The need to be computer literate in today’s society has never been greater—for young and old. In response to the challenges some older adults experience when trying to tackle new technological skills, the Winter Park Health Foundation (WPHF) approved a grant of $30,000 to Volunteers for Community Impact (VCI) to implement the Cyber Seniors Program.
VCI will use the Cyber Seniors Program to bring together young people and seniors to show them how to connect with friends and family via technology, increasing their social interactions, decreasing their isolation, and giving them access to a wealth of information.
The Program involves two groups: the mentors (young people) and participants (seniors). The young people will be reached through targeted recruitment in area schools and using VCI’s existing relationships with Orange County Public Schools, the Winter Park High School Ninth Grade Center, Full Sail University, and through social media. Mentors will ideally be ages 14-25. The participants will learn about this program in senior housing communities, senior centers, libraries, clubs and YMCAs.
Cyber Seniors is a program originally created in Canada in 2009 by two high school students (sisters) who witnessed firsthand how learning to use the Internet had transformed their grandparents’ lives. After learning some basic skills, their grandparents were in touch several times a week by email, Facebook and Skype. The Internet was instrumental in keeping their family connected despite busy schedules and living in different cities. Inspired by this realization, the sisters started the Cyber-Seniors program to help other seniors get online.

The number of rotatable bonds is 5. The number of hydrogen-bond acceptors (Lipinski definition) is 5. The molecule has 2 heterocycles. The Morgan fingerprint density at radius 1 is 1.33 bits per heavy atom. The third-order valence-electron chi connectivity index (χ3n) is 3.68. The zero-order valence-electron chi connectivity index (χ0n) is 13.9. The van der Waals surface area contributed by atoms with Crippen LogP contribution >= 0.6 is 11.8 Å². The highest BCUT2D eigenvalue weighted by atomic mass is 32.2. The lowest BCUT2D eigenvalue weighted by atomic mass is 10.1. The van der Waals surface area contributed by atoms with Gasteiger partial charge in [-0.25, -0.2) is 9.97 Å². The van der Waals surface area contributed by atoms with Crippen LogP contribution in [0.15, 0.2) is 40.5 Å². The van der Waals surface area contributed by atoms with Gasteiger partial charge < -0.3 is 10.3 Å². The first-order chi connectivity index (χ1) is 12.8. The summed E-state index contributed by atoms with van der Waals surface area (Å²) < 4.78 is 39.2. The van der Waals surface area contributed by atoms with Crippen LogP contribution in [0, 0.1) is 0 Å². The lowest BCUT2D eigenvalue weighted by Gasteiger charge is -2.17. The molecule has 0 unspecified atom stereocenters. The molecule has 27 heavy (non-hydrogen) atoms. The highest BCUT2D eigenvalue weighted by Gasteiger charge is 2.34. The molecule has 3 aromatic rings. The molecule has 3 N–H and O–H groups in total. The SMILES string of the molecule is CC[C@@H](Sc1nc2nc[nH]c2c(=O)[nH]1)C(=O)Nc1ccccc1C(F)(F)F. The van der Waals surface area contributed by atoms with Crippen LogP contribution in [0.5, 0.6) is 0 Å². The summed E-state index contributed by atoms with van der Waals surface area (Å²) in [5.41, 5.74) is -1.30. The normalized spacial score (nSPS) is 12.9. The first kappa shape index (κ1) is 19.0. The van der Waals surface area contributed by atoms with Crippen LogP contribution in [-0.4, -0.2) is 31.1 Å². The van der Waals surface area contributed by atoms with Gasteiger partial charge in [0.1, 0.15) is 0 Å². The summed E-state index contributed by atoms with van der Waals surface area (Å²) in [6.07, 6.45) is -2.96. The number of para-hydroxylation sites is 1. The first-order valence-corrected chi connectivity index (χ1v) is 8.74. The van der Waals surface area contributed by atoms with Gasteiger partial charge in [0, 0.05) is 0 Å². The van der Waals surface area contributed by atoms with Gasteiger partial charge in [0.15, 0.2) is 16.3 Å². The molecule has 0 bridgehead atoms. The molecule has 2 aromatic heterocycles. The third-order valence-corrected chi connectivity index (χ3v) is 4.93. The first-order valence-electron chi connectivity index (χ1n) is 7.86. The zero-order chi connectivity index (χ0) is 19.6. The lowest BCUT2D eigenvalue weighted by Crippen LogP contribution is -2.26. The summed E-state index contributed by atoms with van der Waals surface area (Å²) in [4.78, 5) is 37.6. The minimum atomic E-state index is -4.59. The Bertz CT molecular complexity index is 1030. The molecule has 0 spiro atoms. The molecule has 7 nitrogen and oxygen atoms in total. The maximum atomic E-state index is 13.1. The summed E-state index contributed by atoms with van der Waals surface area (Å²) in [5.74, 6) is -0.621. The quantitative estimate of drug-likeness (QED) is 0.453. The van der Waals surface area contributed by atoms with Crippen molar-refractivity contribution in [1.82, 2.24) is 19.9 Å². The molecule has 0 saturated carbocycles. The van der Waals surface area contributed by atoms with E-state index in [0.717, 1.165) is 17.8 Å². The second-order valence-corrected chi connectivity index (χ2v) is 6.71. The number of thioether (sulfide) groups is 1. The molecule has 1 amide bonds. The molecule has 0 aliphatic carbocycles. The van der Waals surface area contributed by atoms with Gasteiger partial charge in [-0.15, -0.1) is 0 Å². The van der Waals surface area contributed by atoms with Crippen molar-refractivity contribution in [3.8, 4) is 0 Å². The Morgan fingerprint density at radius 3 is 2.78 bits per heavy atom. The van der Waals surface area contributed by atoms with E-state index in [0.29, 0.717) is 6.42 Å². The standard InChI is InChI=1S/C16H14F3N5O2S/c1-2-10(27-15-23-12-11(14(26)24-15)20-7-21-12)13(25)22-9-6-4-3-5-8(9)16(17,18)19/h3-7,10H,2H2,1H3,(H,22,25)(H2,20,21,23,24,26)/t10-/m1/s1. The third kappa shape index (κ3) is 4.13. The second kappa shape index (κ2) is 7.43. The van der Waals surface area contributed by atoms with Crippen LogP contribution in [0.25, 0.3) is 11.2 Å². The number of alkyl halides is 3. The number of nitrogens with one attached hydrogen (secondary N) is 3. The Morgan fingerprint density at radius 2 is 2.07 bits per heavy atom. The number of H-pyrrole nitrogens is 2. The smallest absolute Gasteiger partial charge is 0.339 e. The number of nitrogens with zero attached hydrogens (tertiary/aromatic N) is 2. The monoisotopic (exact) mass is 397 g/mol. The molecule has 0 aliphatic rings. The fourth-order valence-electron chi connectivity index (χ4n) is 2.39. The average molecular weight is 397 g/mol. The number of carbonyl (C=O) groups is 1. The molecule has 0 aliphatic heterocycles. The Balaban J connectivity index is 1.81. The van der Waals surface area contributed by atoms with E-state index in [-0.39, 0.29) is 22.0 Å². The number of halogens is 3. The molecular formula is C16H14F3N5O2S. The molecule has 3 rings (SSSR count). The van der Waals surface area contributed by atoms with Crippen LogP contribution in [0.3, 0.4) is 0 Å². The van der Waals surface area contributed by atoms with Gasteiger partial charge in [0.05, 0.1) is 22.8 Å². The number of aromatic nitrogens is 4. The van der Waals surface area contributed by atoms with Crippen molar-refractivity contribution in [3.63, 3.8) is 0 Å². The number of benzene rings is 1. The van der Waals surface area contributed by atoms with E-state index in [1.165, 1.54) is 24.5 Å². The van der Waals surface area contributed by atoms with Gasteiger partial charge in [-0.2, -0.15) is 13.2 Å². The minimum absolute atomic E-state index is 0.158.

VCI will implement five sessions of classes within the Winter Park, Maitland and Eatonville communities. The sessions will be two hours long and pair a student with a senior for a one-on-one class. The duo will work together for eight weeks to be sure the older adult is capable of accomplishing desired uses of his or her electronic device (i.e; tablets, laptops, smartphones, etc.).
Last fall, a Cyber Seniors pilot was conducted using a small number of students from the Winter Park Ninth Grade Center and older adults who came to the Ninth Grade Center campus to improve computer skills. The pilot helped identify opportunities for improvement but also highlighted the richness of the intergenerational experience.
“It was wonderful to witness these new relationships bloom right before my eyes,” said Diana Silvey, WPHF Program Director of Older Adults. “Sure, there was the knowledge exchange while new skills were learned, but this program is about so much more. Clearly, the sharing of experience through these weekly meetings was gratifying to both mentors and participants.”
The Cyber Seniors program will begin on February 1 and continue for one year. For more information about the program, contact Charlotte Merritt at VCI at firstname.lastname@example.org.